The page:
More than $2 billion in federal spending and several policy initiatives are the cornerstones of a new bipartisan bill that would create a government strategy for developing artificial intelligence technology.
The Artificial Intelligence Initiative Act is the latest legislation to emerge from the new Senate AI Caucus, which is one of several congressional and executive branch groups focusing on the topic. Two founders of the caucus, Martin Heinrich, D-N.M., and Rob Portman, R-Ohio, are joined by another member, Brian Schatz, D-Hawaii, in sponsoring the bill. It aims to “organize a coordinated national strategy for developing AI” to the tune of $2.2 billion in federal investment over the next five years.
Heinrich told reporters Tuesday that the caucus wants the government to take advantage of AI’s “transformative” nature while actively managing challenges such as workforce requirements, national security concerns and the ethical conundrums.
“We need to be out in front of all those challenges,” Heinrich said. The provisions include:
- Establishing a National AI Coordination Office to coordinate federal AI efforts.
- Asking the National Institute of Standards and Technologies to establish standards for testing AI algorithms and their effectiveness.
- Getting the National Science Foundation to set “educational goals” for things like data bias, privacy, accountability and more.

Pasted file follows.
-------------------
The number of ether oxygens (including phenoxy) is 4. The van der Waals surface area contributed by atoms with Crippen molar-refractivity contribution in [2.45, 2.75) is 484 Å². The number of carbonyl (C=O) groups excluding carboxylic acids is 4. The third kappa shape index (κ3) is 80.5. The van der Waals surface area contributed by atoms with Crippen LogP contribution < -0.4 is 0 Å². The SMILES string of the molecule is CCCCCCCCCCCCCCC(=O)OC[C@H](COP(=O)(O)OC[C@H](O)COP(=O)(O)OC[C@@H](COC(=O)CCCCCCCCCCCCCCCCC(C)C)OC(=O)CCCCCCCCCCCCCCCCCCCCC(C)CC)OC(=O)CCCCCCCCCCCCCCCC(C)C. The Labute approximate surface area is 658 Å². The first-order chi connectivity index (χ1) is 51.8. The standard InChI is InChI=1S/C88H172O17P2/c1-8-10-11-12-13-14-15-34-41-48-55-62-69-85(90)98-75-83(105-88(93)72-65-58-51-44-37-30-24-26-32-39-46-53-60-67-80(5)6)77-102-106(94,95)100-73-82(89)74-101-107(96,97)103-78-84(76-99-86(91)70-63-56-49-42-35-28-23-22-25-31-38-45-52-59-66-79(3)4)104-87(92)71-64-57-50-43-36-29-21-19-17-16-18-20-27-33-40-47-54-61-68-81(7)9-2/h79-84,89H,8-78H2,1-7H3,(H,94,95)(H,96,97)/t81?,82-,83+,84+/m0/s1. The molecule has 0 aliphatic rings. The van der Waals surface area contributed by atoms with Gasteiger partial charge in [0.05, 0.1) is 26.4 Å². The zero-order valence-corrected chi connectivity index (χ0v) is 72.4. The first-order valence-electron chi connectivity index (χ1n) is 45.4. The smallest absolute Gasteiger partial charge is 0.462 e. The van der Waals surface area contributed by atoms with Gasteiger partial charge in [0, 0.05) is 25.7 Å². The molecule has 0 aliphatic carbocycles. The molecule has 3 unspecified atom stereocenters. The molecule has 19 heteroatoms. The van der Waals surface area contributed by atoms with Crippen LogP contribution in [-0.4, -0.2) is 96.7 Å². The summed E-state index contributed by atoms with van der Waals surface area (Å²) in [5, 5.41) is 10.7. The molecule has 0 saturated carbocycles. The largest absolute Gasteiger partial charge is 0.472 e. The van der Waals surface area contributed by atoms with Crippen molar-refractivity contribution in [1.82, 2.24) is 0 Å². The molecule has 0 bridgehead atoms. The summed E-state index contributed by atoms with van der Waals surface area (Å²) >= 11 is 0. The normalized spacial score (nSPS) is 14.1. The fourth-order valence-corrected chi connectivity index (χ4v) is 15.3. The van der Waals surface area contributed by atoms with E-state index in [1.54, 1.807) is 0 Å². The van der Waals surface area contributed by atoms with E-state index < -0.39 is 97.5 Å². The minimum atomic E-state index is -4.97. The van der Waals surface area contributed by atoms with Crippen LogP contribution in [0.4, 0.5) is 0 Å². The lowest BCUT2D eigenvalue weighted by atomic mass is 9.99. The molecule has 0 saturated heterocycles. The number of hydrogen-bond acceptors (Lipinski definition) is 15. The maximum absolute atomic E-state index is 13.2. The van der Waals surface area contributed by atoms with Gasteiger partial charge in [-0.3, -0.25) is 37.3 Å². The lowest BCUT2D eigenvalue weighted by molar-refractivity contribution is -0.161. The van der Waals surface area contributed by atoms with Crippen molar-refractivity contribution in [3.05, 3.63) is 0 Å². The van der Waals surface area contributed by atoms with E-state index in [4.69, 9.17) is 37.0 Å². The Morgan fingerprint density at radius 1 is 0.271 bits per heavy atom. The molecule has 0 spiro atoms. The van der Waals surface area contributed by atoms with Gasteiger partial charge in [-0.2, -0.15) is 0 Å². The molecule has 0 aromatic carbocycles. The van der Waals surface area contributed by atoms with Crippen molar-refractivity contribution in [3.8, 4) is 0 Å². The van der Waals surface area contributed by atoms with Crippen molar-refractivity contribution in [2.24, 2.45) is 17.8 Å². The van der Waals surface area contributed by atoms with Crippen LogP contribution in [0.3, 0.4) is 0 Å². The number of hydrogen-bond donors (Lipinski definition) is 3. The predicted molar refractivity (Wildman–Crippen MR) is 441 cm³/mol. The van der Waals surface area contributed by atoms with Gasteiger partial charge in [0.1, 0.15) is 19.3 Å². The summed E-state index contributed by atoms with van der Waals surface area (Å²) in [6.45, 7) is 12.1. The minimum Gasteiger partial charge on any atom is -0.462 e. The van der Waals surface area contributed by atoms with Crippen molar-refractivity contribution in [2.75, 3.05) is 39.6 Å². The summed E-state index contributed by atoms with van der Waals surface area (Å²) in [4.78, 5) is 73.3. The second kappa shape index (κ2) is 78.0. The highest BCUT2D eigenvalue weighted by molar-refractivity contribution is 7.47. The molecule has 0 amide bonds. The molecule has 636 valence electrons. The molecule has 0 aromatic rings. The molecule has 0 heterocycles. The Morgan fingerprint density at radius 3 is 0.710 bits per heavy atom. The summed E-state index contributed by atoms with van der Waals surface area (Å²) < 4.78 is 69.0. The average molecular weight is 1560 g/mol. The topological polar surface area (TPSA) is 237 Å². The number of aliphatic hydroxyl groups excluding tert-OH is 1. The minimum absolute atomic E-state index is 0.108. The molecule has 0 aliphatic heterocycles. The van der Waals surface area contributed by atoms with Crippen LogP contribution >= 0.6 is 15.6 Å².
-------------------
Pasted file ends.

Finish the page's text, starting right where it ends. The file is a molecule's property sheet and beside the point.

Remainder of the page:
- Requiring the Department of Energy to build an AI research program for government and academia.
“In order to take full advantage of AI technology, we have to invest in it,” Schatz said in a statement. “Our bill will give researchers and innovators the resources to study and further develop AI technology so that we can use it in smart and effective ways.”
The idea of a national AI strategy has been popular in recent months. In September 2018, Reps. Will Hurd, R-Texas, and Robin Kelly, D-Ill., called for the creation of a strategy, citing the “opportunity” that exists for the U.S. to lead the development of international norms. And in December 2018 the Center for Data Innovation released a report arguing that “absent an AI strategy tailored to the United States’ political economy, U.S. firms developing AI will lose their advantage in global markets and U.S. organizations will adopt AI at a less-than-optimal pace.”
White House officials, however, have sometimes taken issue with this line of reasoning. “I would argue that you don’t need everything written down in a PDF to see what a strategy is,” Lynne Parker, assistant director for AI at the White House Office of Science and Technology Policy, said in December.
Heinrich told reporters that his proposed legislation would fit in with all that the executive branch has done so far — adding resources and the requirement for further coordination between agencies. Recent White House efforts on AI will be able to “mesh” with the Artificial Intelligence Initiative Act, he said.